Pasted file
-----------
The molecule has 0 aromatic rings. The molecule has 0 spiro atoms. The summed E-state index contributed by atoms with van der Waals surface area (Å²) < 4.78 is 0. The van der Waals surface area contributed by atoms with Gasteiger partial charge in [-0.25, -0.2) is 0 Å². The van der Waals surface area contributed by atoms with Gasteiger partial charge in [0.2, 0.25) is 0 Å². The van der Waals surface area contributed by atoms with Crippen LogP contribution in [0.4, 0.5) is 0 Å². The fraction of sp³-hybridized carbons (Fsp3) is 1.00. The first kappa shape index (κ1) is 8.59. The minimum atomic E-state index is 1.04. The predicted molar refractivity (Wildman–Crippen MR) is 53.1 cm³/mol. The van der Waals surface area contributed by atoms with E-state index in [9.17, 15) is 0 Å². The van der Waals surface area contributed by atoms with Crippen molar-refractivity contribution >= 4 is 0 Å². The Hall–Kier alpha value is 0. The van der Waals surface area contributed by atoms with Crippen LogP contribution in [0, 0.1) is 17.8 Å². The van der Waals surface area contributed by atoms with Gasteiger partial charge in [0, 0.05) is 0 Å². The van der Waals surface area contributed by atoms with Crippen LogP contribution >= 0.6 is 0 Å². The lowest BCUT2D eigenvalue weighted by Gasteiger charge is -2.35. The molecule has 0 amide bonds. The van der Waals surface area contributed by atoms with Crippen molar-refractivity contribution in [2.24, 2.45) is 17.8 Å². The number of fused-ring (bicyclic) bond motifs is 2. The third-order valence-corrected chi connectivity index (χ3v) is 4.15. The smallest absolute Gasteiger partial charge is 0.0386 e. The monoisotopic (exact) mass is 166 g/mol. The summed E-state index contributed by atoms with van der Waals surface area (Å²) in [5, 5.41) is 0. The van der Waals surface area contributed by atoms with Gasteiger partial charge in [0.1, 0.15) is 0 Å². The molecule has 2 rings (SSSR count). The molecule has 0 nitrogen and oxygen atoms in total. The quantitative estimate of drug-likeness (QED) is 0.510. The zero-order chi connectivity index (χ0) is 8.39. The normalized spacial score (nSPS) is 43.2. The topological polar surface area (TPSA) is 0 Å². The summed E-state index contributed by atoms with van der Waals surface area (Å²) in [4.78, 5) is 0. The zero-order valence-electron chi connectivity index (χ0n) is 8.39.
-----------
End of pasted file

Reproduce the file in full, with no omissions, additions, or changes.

The molecule has 0 aromatic rings. The molecule has 0 spiro atoms. The summed E-state index contributed by atoms with van der Waals surface area (Å²) < 4.78 is 0. The van der Waals surface area contributed by atoms with Gasteiger partial charge in [-0.25, -0.2) is 0 Å². The van der Waals surface area contributed by atoms with Gasteiger partial charge in [0.2, 0.25) is 0 Å². The van der Waals surface area contributed by atoms with Crippen LogP contribution in [0.4, 0.5) is 0 Å². The fraction of sp³-hybridized carbons (Fsp3) is 1.00. The first kappa shape index (κ1) is 8.59. The minimum atomic E-state index is 1.04. The predicted molar refractivity (Wildman–Crippen MR) is 53.1 cm³/mol. The van der Waals surface area contributed by atoms with E-state index in [9.17, 15) is 0 Å². The van der Waals surface area contributed by atoms with Crippen molar-refractivity contribution >= 4 is 0 Å². The Hall–Kier alpha value is 0. The van der Waals surface area contributed by atoms with Crippen LogP contribution in [0, 0.1) is 17.8 Å². The van der Waals surface area contributed by atoms with Gasteiger partial charge in [0, 0.05) is 0 Å². The van der Waals surface area contributed by atoms with Crippen LogP contribution >= 0.6 is 0 Å². The lowest BCUT2D eigenvalue weighted by Gasteiger charge is -2.35. The molecule has 0 amide bonds. The van der Waals surface area contributed by atoms with Crippen molar-refractivity contribution in [2.24, 2.45) is 17.8 Å². The number of fused-ring (bicyclic) bond motifs is 2. The third-order valence-corrected chi connectivity index (χ3v) is 4.15. The smallest absolute Gasteiger partial charge is 0.0386 e. The monoisotopic (exact) mass is 166 g/mol. The summed E-state index contributed by atoms with van der Waals surface area (Å²) in [5, 5.41) is 0. The van der Waals surface area contributed by atoms with Gasteiger partial charge in [0.1, 0.15) is 0 Å². The molecule has 2 rings (SSSR count). The molecule has 0 nitrogen and oxygen atoms in total. The quantitative estimate of drug-likeness (QED) is 0.510. The zero-order chi connectivity index (χ0) is 8.39. The normalized spacial score (nSPS) is 43.2. The topological polar surface area (TPSA) is 0 Å². The summed E-state index contributed by atoms with van der Waals surface area (Å²) in [4.78, 5) is 0. The zero-order valence-electron chi connectivity index (χ0n) is 8.39.